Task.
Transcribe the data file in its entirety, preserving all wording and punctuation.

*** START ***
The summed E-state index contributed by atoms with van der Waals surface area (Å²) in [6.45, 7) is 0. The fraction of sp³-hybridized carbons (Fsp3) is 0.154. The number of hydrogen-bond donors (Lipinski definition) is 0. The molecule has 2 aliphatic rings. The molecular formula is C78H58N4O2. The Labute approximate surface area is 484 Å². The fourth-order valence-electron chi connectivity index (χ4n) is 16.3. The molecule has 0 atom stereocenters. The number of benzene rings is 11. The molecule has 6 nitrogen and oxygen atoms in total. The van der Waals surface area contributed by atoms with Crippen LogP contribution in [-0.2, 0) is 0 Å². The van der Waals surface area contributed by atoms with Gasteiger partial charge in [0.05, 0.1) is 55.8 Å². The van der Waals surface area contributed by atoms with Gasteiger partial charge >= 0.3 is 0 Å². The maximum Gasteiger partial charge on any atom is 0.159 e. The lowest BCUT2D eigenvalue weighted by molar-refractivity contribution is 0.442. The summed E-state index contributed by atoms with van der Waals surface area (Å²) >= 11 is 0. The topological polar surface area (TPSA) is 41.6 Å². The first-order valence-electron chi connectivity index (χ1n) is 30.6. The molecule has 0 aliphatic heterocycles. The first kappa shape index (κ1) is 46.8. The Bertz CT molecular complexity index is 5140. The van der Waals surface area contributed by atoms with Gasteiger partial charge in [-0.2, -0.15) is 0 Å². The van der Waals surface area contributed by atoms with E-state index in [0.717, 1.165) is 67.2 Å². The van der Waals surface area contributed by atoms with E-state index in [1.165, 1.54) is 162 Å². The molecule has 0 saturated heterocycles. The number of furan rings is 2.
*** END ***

The summed E-state index contributed by atoms with van der Waals surface area (Å²) in [6.45, 7) is 0. The fraction of sp³-hybridized carbons (Fsp3) is 0.154. The number of hydrogen-bond donors (Lipinski definition) is 0. The molecule has 2 aliphatic rings. The molecular formula is C78H58N4O2. The Labute approximate surface area is 484 Å². The fourth-order valence-electron chi connectivity index (χ4n) is 16.3. The molecule has 0 atom stereocenters. The number of benzene rings is 11. The molecule has 6 nitrogen and oxygen atoms in total. The van der Waals surface area contributed by atoms with Crippen LogP contribution in [-0.2, 0) is 0 Å². The van der Waals surface area contributed by atoms with Gasteiger partial charge in [0.05, 0.1) is 55.8 Å². The van der Waals surface area contributed by atoms with Gasteiger partial charge >= 0.3 is 0 Å². The maximum Gasteiger partial charge on any atom is 0.159 e. The lowest BCUT2D eigenvalue weighted by molar-refractivity contribution is 0.442. The summed E-state index contributed by atoms with van der Waals surface area (Å²) >= 11 is 0. The topological polar surface area (TPSA) is 41.6 Å². The first-order valence-electron chi connectivity index (χ1n) is 30.6. The molecule has 0 aliphatic heterocycles. The first kappa shape index (κ1) is 46.8. The Bertz CT molecular complexity index is 5140. The van der Waals surface area contributed by atoms with Gasteiger partial charge in [-0.2, -0.15) is 0 Å². The van der Waals surface area contributed by atoms with E-state index in [0.717, 1.165) is 67.2 Å². The van der Waals surface area contributed by atoms with E-state index in [1.165, 1.54) is 162 Å². The molecule has 0 saturated heterocycles. The number of furan rings is 2.